Brine Shrimp Nutritional Requirements
Artemia are commonly used to feed economically valuable fish due to their small size, easy transferability, and long shelf life. As a result, there is interest in viable, nutrient dense brine shrimp. It has been noted by local researchers that brine shrimp are unable to reach adulthood in media other than Great Salt Lake water. The logical explanation for this is that there is a nutrient in the Great Salt Lake water that Artemia needs to survive and grow into adulthood. This experiment is designed to isolate the food source that brine shrimp require to grow into full adulthood. The first set of experiments test the shrimp under five nutritional conditions: 1. no algae 2. Dianaliella virdis 3. Carteris 4. Pennate diatoms 5. Coccochloris sp. So far, only the cysts in the Coccochloris have hatched. Experiments are ongoing to verify these preliminary data.
Halite Crystal Dissolution:
Halophilic Archaea have been revived from ancient salt deposits and have been shown to survive for millions of years in halite crystals. These salt crystals are formed around fluid inclusions, which may provide refuge to microorganisms as their environment becomes desiccated. To test the dormancy potential of Great Salt Lake (GSL) halophiles, recently formed hopper-shaped halite crystals from the hypersaline North Arm of GSL were examined. Methods of crystal selection, sterilization, and dissolution were established. Eighty-eight percent of the crystals dissolved contained viable halophiles. Each of these cultures contained all cellular morphotypes present in GSL brine. Archaeal strains were isolated from these crystal cultures. These halite crystals have been shown to be an excellent source of novel strains of GSL microorganisms. Isolated species were characterized using 16S rDNA gene sequencing. Implications of this study included the potential use of this method in isolating novel microorganisms from other hypersaline ecosystems.
Avian DNA Phylogenetic Tree
The classification system of bird species is commonly done by morphology traits such as body size, shape, and color. This type of classification is helpful for grouping but carries two major flaws; cryptic species and convergent evolution. DNA from birds can help clarify misleading classification. We used liver tissue samples from various birds extracts, amplified through PCR procedures, and purified the 16S sequence of avian DNA. Following DNA extraction, samples will be analyzed by DNA sequencing and BLAST searching to align the sequences with database date. In this way the species of the bird is determined. The result for each bird is a more accurate avian phylogenetic tree.
Phylogenic Similarities Based on Avian and Reptilian DNA
Previous phylogenic placements of ratites and reptiles have been based on physical attributes of each family. However, comparisons of 12S ribosomal DNA and 16S ribosomal DNA may show a conserved link between ostrich and alligator. Our primary objective is to determine the phylogenic origin of avian lineages and to help explain the many uncertainties of avian evolution.Through muscle tissue obtained by a meat packaging company, mitochondrial DNA was extracted using the Qiagen DNeasy tissue kit. DNA was then amplified using PCR techniques. Results of these amplifications will be presented.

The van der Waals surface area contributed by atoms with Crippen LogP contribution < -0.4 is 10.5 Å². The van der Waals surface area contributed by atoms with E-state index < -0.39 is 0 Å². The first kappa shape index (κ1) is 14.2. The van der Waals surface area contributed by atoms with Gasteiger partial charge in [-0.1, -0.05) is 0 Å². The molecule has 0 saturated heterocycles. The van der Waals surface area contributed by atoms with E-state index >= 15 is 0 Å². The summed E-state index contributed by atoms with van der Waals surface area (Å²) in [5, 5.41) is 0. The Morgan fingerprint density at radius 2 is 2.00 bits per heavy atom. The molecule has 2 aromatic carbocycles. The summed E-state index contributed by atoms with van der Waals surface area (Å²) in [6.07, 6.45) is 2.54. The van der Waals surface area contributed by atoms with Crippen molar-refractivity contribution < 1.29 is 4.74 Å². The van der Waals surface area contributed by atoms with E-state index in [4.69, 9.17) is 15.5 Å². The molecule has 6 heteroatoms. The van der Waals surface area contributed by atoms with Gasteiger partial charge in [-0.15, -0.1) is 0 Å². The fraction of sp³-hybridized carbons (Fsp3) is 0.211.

Thioredoxin Reductase in Artemia and Selenium Cytotoxicity
Great Salt Lake is becoming polluted with selenium. To show how the brine shrimp, Artemia, are surviving in the presence of high selenium, gene expression of this organism was investigated. We are looking closely at levels of gene products in pathways involving selenium. RNA was isolated and some made into CDNA to perform PCR. The primers that were used are sequences within the thioredoxin reductase gene, which is known to be involved in selenium resistance. The rest of the RNA will be tested by PCR using primers from flies whose genes upregulate in response to an increase in selenium. In addition, selenium toxicity exponents will be discussed.
The Genetic Structure
Very little is known about the genetic structure of the brine shrimp (Artemia franciscana) population in Great Salt Lake (GSL). Initially we set out to investigate the polymorphism rate in the Artemia population in general. However, the GSL presents a particularly interesting environment since the salinity of the lake varies depending on the season and location. This is especially true when comparing the north and south arms of the lake that are separated by a railroad causeway. Our next set of experiments will be to examine polymorphisms in different regions of the lake that have different salinity levels. We hope that our data will help us understand the biogeography of the Artemia in GSL and whether the environment of GSL has an effects polymorphism levels.
Examining the Role of External Application of Glutamate to C. elegans
Glutamate has long been thought to play a role in the underline biological mechanisms of learning and memory, specifically long-term potentiation. Researchers have turned to a number of model organisms to explain, the underline mechanisms of learning and memory, one is C. elegans. C. elegans have a number of learning and mutants present to help researchers identify. Using the mechanosensory paradigm and the mutants avr-15, nmr-1, glr-1, eat-4, and the wild-type n2, the focus of this research is to influence the rates at which these worms learn.
Halophites in Salt Crystals
Salt Crystals from the North Arm of Great Salt Lake are rich in dormant life. Microorganisms known as halophiles ("salt loving") were isolated from salt crystals by dissolving these crystals in media, then grown on agar plates. DNA was extracted from these isolated colonies. The 16S rDNA gene was amplified by PCR using primers for halophic archaea. PCR products will be sequenced and compared to a database to reveal the species identity of our isolates. If the species is novel the will be named and classified in their taxonomic genera.